March 4, 2024

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Wealthy individuals and entities have been known to fund the arts since ancient times.

The Ming dynasty, the Medici family, Madame de Pompadour, Gertrude Stein and Peggy Guggenheim have played pivotal roles in the creation and preservation of famous artwork throughout history.

Most contemporary art institutions in the United States continue to depend on private funding. The Metropolitan Museum of Art in New York City reported receiving more than $250 million in philanthropic support in 2018, while the Museum of Fine Arts in Boston reported more than $60 million in philanthropic support, representing almost half of their total respective revenues.

The majority of art institutions operate on limited budgets. Government grants contribute a modest 15% to art museums’ annual budgets.

Northeastern’s Center for Complex Network Research used its tools to develop a detailed quantitative picture of philanthropic art funding to find the patterns that govern private giving and help art organizations fundraise more efficiently.

The researchers found that the number of grants given to an art organization strongly correlated with the prestige of that institution and that almost half of the donors awarded more than 50% of grants in their own state. While art institutions enjoy a high donor retention rate (almost 70% after one year), high localization of philanthropic funding can make organizations compete for donors both within the same art genre and with other genres.

“I was quite surprised by the locality of the art funding,” says Albert-László Barabási, Robert Gray Dodge professor of network science, university distinguished professor and director of the Center for Complex Network Research. “We have seen that before in the science funding space, but art felt more universal, implying that if you’re interested in a particular kind of art institution you should easily cross state boundaries.”

In order to quantify donor-recipient relationships in art, Barabási and his co-author, Louis Shekhtman, former postdoctoral researcher in network science at Northeastern, analyzed tax forms 990 and 990PF filed electronically by 685,000 nonprofits and publicly shared by the IRS.

“The art world functions inherently as a network that includes different kinds of players, including artists, institutions, curators and critics,” Barabási says. “Network science offers a way to map out and understand in a quantitative way these networks so that the fruits of this research become available to all players.”

The study narrowed its focus to 49,000 art nonprofits that secured $36 billion in grants from 47,000 foundations between 2010 and 2019.

The research established a strong correlation between institutional prestige of the art organizations and funding, with the top 10 most prestigious institutions averaging more than 1,000 grants each in that decade and more than $100 million. Lower-prestige institutions received between dozens and a few hundred contributions or between $100,000 and $10 million in total.

In 2018 alone, the Met, one of the largest museums in the world, received contributions from the highest number of U.S. donors—1374—more than any other art . Many donors of other major New York City-based institutions, Shekhtman says, also donated to the Met. For example, the Leon Levy Foundation reported giving $229,000 to the Museum of Modern Art in 2019 and $162,000 to the Met.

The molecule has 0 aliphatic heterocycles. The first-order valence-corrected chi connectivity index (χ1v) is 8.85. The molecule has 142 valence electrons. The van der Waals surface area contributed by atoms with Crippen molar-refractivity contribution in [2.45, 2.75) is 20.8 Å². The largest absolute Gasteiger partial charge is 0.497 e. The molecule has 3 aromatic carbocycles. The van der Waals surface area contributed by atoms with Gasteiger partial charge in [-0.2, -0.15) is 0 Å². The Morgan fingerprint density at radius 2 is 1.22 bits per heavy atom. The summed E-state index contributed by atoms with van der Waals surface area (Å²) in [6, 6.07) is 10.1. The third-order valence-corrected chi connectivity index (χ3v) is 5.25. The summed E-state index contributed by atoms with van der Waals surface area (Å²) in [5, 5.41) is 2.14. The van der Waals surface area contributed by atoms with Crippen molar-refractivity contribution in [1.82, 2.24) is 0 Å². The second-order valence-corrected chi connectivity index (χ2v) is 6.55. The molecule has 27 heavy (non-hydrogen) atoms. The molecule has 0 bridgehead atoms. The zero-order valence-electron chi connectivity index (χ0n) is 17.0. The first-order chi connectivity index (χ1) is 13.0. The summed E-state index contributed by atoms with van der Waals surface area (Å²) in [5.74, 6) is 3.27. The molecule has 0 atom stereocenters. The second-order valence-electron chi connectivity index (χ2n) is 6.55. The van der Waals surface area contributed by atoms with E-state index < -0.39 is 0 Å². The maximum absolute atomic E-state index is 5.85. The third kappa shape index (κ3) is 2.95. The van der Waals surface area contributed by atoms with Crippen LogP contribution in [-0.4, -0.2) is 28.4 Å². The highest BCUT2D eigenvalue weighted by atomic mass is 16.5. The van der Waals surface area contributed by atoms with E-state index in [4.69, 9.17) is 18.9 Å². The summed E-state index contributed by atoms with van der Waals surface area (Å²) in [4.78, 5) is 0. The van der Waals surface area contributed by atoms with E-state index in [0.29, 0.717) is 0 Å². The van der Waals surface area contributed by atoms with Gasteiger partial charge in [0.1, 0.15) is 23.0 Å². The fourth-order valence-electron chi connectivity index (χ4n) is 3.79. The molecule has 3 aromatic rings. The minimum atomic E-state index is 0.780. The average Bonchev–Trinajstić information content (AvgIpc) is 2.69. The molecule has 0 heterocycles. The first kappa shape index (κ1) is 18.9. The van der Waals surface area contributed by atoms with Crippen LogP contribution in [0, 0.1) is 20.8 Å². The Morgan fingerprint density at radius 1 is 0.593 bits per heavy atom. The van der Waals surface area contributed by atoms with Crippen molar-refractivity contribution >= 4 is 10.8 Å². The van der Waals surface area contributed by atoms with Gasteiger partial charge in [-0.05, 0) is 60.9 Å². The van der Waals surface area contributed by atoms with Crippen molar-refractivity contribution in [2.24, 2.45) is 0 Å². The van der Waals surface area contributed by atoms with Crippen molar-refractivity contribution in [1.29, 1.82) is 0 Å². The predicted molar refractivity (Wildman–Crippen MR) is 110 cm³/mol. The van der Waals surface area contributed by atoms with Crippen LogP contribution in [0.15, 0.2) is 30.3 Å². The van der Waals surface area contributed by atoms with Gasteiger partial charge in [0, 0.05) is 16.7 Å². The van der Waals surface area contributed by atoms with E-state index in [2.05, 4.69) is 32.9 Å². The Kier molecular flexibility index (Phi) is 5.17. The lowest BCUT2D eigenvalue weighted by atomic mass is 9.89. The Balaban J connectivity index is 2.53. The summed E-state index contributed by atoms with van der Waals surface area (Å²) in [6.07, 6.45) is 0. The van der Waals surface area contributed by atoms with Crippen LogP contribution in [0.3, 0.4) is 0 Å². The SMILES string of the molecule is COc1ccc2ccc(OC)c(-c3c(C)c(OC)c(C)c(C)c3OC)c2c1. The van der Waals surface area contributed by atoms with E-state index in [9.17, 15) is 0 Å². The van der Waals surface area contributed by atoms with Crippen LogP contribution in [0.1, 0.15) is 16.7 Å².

The geographical proximity of the recipients and donors of philanthropic funding played a significant role in the distribution of grants, according to the study results. A considerable portion of philanthropic donations to art institutions—61% of dollars and 56% of the number of grants—occurs on a local level, Shekhtman says, even for major national foundations.

For example, almost 50% of the art organizations receiving support from the MacArthur Foundation and the Ford Foundation are in Illinois and New York, respectively, while more than 50% of art institutions sponsored by the Getty Trust are in California. Many private foundations, Shekhtman says, have an exclusively local focus.

“The local piece highlights the role of local connections and the experiential aspect of art, when visiting the museum leads someone to become a donor,” Shekhtman says.

Such localization of funding, the scientists say, raises concerns about fairness and equitable allocation of resources between different geographical areas and communities. As most wealthy foundations supported by big national and international business enterprises are based in already wealthy areas of the U.S., they say, the redistribution of this wealth to local institutions can exacerbate existing inequalities.

Art is not the main focus for the most philanthropic foundations, Shekhtman says.

Donors whose philanthropic focus is in other fields, the research suggests, are often open to giving a portion of their funds to art. When different organizations attempt to fundraise from the same donor, Shekhtman says, the donor might give a higher fraction of their assets to art overall. For the same reason, art organizations should also try to reach out to the major donors in their region who have never previously donated to art.

The study also found a high retention rate in the art world, with nearly 70% of relationships continuing into the second year and 90% after seven years of consistent giving.

“There’s been a lot of thought in sociology and other fields about what makes someone donate and how it is important,” Shekhtman says. “A lot of what we found was very consistent with that, but we have quantified [these patterns] in a much more specific and rigorous way.”

This story is republished courtesy of Northeastern Global News

Art philanthropy in US is localized, depends on prestige of art organization, research finds (2024, January 19)
retrieved 20 January 2024

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